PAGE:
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ACT L

1 Cit. I say unto you, what he hath done famously,

he did it to that end : though soft conscienc'd men can SCENE. 1.- Rome. A Strect. Enter a company of be content to say, it was for his country, he did it to

mutinous Citizens, with staves, clubs, and other please his mother, and to be partly proud ; which he zcapons.

is, even to the altitude of his virtue. 1 Citizen.

2 Cit. What he cannot help in his nature, you acBEFORE we proceed any further, hear me speak.covetous.

count a vice in him : You must in no way say, he is Cil. Speak, speak. [Several speaking at once.

1 Cit. If I must not, I need not be barren of accusa1 Cit. You are all resolved rather to die, than to cions; he hath faults, with surplus, to tire in repetifarnish?

tion. (Shauts within.) What shouts are these? The Cit. Resolved, r solved.

other side o'the city is risen: Why stay we prating 1 Cit. First you know, Caius Marcius is chief enemy here? to the capitol. to the people.

Cit. Come, come. Cit. We know't, we know't.

1 Cit. Soft; who comes here? 1 Cit. Let us kill him, and we'll have corn at our

Enter Menenius Agrippa. own price. Is't a verdict ? Cil. No more talking on't; let it be done : away, 2 Cit. Worthy Menenius Agrippa; one that hath al

ways loved the people. 2 Cit. One word, good citizens.

1 Cit. He's one honest enough; 'Would all the rest 1 Cit. We are accounted poor citizens ; the patri- were so ! cians, good: What authority surfeits on, would relieve Men. What works, my countrymen, in hand? us; If they would yield us but the superfluity, while

Where go you it were wholesome, we might guess, they relieved us With bats and clubs? The matter? Speak, I pray you. humanely; but they think, we are too dear: the lean- 1 Cit. Our business is not unknown to the senate ; ness that afflicts us, the object of our misery, is as an they have had inkling, this fortnight, what we intend inventory to particularize their abundance ; our suf- to do, which now we'll show 'em in deeds. They say, ferance is a gain to them.-Let us revenge this with poor suitors have strong breaths; they shall know, we our pikes, ere we become rakes: for the gods know, I have strong arms too. speak this in hunger for bread, not in thirst for re- Men. Why, masters, my good friends, mine honest venge.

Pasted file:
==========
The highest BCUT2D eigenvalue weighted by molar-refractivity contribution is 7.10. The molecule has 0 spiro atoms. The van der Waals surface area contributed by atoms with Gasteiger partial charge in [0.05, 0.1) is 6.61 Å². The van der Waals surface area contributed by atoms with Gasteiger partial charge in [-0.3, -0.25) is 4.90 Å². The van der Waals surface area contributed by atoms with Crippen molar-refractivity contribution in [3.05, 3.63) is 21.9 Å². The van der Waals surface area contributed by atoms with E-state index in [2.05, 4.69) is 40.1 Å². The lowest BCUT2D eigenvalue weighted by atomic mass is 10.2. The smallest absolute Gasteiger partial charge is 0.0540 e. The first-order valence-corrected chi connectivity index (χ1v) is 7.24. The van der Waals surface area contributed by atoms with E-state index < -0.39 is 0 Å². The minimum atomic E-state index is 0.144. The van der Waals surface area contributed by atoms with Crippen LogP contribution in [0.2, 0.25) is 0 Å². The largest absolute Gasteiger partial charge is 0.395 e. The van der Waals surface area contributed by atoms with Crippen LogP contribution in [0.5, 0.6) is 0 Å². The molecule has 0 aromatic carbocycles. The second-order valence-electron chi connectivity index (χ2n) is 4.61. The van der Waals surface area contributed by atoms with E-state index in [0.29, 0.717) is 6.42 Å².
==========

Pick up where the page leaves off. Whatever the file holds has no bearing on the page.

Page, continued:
neighbours, 2 Cit. Would you proceed especially against Caius | Will you undo yourselves ? Marcius?

1 Cit. We cannot, sir, we are undone already. Cii. Against him first; he's a very dog to the com Men. I tell you, friends, most charitable care monalty.

Have the patricians of you. For your wants, 2 Cit. Consider you what services he has done for Your suffering in this dearth, you may as well his country?

Strike at the heaven with your staves, as lift them 1 Cit. Very well ; and could be content to give him || Against the Roman state ; whose course will on good report for't, but that he pays himself with being || The way it takes, cracking ten thousand curbs proud.

of more strong livk asunder, iban can ever 2 Cit. Nay, but speak pot maliciously.

Appear in your impediment: For the dearth,

The gods, not the patricians, make it; and

And, through the cranks and offices of man, Your knees to them, not arms, must help. Alack, The strongest nerves, and small inferior veins, You are transported by calamity

From me receive that natural competency Thither where more attends you ; and you slander Whereby they live: And though that all at once, The helms o'the state, who care for you like fathers, You, my good friends, (this says the belly,) mark meWhen you curse them as enemies.

Cit. Ay, sir; well, well. 1 Cit. Care for us !—True, indeed !—They ne'er car- Men.